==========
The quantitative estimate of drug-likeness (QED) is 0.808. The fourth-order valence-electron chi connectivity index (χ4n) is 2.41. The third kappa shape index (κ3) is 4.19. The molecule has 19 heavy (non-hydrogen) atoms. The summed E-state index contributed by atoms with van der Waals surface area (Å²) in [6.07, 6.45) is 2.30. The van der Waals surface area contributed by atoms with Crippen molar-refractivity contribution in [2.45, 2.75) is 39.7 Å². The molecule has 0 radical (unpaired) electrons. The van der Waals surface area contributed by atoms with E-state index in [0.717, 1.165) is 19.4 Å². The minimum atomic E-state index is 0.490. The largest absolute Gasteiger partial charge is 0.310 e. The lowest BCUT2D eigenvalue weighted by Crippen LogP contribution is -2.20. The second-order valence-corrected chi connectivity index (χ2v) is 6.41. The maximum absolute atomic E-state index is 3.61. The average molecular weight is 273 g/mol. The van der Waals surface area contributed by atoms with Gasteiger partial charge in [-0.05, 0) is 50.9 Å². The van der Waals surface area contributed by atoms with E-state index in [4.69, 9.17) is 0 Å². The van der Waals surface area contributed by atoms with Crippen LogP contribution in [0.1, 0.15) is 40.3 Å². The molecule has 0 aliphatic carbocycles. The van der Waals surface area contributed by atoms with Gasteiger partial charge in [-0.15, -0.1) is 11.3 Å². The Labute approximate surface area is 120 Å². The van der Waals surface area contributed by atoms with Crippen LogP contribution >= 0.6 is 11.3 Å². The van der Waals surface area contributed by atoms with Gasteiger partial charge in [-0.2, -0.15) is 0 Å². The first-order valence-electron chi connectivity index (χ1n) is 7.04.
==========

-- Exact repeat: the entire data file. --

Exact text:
The quantitative estimate of drug-likeness (QED) is 0.808. The fourth-order valence-electron chi connectivity index (χ4n) is 2.41. The third kappa shape index (κ3) is 4.19. The molecule has 19 heavy (non-hydrogen) atoms. The summed E-state index contributed by atoms with van der Waals surface area (Å²) in [6.07, 6.45) is 2.30. The van der Waals surface area contributed by atoms with Crippen molar-refractivity contribution in [2.45, 2.75) is 39.7 Å². The molecule has 0 radical (unpaired) electrons. The van der Waals surface area contributed by atoms with E-state index in [0.717, 1.165) is 19.4 Å². The minimum atomic E-state index is 0.490. The largest absolute Gasteiger partial charge is 0.310 e. The lowest BCUT2D eigenvalue weighted by Crippen LogP contribution is -2.20. The second-order valence-corrected chi connectivity index (χ2v) is 6.41. The maximum absolute atomic E-state index is 3.61. The average molecular weight is 273 g/mol. The van der Waals surface area contributed by atoms with Gasteiger partial charge in [-0.05, 0) is 50.9 Å². The van der Waals surface area contributed by atoms with E-state index in [4.69, 9.17) is 0 Å². The van der Waals surface area contributed by atoms with Crippen LogP contribution in [0.1, 0.15) is 40.3 Å². The molecule has 0 aliphatic carbocycles. The van der Waals surface area contributed by atoms with Gasteiger partial charge in [-0.15, -0.1) is 11.3 Å². The Labute approximate surface area is 120 Å². The van der Waals surface area contributed by atoms with Crippen LogP contribution >= 0.6 is 11.3 Å². The van der Waals surface area contributed by atoms with Gasteiger partial charge in [-0.2, -0.15) is 0 Å². The first-order valence-electron chi connectivity index (χ1n) is 7.04.